Variation in hourly bed occupancy over time

Our modelling approach

Detailed patient level data forms the basis of our analysis. To further understand the Trust’s capacity, we’ve also engaged with the staff to dive deeper in the wards structure and capacity, as well as any potential future capacity changes (including opening/closing of wards).

Utilising the available data, the key steps in our methodology approach are:

  1. Calculating total number of occupied beds using hour-by-hour patient level data, accounting for the variation in hourly data.
  2. Using the detailed ward allocations, aggregating the data on a division/ward/specialty level.
  3. Exploring requirements for achieving different levels of target occupancy.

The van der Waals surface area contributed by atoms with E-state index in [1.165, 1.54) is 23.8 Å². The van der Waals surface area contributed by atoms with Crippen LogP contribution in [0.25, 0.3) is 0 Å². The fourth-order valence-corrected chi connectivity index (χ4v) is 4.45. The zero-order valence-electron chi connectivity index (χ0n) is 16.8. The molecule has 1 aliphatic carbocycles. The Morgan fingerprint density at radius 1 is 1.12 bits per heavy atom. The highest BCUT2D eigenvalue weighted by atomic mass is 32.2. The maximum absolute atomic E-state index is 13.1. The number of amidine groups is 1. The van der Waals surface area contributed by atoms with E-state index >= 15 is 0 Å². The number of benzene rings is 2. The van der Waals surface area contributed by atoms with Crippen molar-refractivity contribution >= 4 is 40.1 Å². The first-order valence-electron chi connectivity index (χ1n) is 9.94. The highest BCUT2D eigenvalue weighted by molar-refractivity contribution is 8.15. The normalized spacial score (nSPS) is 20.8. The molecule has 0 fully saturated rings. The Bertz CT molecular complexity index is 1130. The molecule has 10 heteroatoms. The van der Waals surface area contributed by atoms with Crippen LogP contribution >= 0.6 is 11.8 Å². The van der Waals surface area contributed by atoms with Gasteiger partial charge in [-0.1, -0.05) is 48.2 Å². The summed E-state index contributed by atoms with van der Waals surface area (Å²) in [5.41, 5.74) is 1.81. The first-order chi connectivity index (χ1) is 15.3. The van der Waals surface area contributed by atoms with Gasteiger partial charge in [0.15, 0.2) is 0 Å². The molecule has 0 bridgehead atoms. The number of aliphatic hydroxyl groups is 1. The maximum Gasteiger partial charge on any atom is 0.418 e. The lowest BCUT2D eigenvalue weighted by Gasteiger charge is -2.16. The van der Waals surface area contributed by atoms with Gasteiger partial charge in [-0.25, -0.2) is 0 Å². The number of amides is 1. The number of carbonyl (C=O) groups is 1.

4. Creating multiple simulation scenarios to explore critical drivers of demand:
    • Variation and impact of length of stay.
    • Impact of ‘medically safe for transfer (MSFT)’ patients on capacity.
    • Effects from changing numbers of elective and non-elective admissions.
    • Influence of interventions like virtual wards.

Key insights

Employing a flexible modelling approach enables us to gain valuable insights and understand crucial aspects related to bed planning in a Trust. The main advantages of our approach include:

  • Capturing the relationship between key variables in the analysis and measuring their influence.
  • Quantifying the impact of areas of uncertainty in bed planning.
  • Leveraging the potential outcomes of interventions to develop effective strategies and optimise resource allocation.

This modelling approach serves as a powerful tool in aiding bed planning and driving critical strategic decisions within the Trusts.